Step 1 – Get the basic shape up
Paint the icicles in a separate layer, and start out getting the main shape up with a nice silhouette and bumpy surface. Feel free to add some filter overlays if you want to save some time, like “Plastic wrap” or anything that gives the surface a more interesting look. Adding a strong highlighted silhouette around the edges of the icicles will make it look more realistic.
Step 2 – Refraction
Fill a clear glass with water and see what happens to the picture you see through it; it gets all mirrored horizontally. If you empty the glass, the image is back to normal, and you only have some minor distortion where the glass bends. Ice is solid, just like a full glass of water.
You can achieve a realistic impression of clear ice interacting with the background environment by copying the background you see through the ice into a new layer, flipping it horizontally, and then distorting it to fit each shape of the icicles by using the “Liquify” filter. Lastly crop the refraction image to fit the shapes in the icicle layer perfectly.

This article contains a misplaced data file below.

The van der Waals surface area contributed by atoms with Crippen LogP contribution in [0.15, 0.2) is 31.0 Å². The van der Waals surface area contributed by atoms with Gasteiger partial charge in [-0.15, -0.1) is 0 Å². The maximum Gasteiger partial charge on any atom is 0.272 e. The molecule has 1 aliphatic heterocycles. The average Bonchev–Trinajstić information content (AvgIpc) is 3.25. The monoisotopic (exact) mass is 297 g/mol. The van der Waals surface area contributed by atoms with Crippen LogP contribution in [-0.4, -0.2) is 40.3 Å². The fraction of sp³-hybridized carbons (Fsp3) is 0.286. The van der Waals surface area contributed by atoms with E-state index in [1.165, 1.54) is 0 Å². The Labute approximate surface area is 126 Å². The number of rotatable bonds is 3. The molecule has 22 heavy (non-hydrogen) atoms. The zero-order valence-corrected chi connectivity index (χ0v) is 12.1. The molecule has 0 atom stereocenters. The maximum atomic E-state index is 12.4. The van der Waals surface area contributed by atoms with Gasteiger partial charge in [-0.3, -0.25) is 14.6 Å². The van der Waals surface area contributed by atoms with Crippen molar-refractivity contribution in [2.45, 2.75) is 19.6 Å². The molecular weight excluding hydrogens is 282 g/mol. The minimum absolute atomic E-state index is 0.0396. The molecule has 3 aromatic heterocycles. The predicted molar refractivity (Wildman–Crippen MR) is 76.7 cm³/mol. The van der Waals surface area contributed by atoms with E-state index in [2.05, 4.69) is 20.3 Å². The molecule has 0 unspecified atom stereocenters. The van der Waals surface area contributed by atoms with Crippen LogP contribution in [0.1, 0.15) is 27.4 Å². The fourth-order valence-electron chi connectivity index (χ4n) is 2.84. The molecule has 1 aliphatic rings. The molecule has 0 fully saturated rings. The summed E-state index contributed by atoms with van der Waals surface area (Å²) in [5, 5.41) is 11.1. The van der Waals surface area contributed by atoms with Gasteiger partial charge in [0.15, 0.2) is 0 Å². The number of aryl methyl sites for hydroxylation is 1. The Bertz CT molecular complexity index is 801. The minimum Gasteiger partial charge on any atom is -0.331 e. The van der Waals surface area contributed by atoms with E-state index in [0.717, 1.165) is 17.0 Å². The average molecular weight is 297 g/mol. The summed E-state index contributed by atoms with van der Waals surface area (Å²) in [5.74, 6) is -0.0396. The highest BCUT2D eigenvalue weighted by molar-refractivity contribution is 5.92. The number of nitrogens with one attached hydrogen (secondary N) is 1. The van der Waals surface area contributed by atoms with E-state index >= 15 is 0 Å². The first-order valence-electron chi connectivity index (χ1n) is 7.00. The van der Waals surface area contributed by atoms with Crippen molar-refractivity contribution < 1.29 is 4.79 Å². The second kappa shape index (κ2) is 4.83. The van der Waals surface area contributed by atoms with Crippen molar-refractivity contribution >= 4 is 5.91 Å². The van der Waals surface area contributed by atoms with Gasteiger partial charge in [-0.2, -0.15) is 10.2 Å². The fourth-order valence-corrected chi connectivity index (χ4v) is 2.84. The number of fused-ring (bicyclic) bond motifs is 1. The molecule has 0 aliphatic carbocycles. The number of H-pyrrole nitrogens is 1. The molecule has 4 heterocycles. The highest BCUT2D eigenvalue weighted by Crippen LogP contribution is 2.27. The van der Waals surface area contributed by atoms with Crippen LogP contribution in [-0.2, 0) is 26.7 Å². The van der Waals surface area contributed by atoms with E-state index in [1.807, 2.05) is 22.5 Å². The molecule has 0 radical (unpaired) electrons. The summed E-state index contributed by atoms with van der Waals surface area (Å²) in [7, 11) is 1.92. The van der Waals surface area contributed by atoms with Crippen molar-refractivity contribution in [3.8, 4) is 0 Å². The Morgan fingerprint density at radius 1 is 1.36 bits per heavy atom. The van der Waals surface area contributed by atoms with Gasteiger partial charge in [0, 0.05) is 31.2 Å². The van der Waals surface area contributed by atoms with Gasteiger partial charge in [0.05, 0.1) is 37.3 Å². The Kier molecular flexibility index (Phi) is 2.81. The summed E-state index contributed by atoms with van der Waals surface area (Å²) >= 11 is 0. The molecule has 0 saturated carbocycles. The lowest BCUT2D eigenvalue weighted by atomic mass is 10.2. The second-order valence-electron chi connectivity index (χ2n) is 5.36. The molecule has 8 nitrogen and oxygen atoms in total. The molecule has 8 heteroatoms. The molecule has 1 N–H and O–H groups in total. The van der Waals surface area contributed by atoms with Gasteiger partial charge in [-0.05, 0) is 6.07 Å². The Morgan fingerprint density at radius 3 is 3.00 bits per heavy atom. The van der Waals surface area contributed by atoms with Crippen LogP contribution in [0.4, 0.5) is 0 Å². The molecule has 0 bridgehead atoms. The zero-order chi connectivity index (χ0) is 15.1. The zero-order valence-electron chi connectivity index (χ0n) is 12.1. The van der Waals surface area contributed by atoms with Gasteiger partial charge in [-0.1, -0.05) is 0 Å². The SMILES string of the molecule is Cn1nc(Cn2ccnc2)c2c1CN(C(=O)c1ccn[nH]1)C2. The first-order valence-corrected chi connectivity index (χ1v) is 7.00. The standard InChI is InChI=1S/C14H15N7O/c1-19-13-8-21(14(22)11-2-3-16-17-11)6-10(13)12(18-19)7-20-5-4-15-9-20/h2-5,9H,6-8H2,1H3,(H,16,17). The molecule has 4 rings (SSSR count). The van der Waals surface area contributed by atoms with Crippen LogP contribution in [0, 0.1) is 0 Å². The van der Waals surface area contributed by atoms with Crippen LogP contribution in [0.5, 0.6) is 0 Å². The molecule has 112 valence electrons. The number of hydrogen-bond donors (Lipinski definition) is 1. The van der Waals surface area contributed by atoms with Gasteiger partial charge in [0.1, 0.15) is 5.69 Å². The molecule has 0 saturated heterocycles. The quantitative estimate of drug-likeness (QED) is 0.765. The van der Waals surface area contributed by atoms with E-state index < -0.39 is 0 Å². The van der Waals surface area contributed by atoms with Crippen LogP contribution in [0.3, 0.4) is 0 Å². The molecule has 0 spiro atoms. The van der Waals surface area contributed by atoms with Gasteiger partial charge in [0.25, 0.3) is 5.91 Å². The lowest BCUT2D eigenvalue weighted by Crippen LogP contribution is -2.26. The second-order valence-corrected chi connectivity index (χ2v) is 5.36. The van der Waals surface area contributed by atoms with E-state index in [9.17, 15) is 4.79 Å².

Step 3 – Final adjustments
Set the layer with the refraction graphics to “Lighten” blending mode, and layer opacity to around 60%, If it’s still lacking refraction details in the brighter spots of the icicle, make another copy of the refraction layer and set it to “Hard light” blending style, and 50% opacity. Then, go over everything and add some clear highlights here and there where it would make sense for the sun to bounce off. Contrast is the key when painting metal, glass, or clear ice.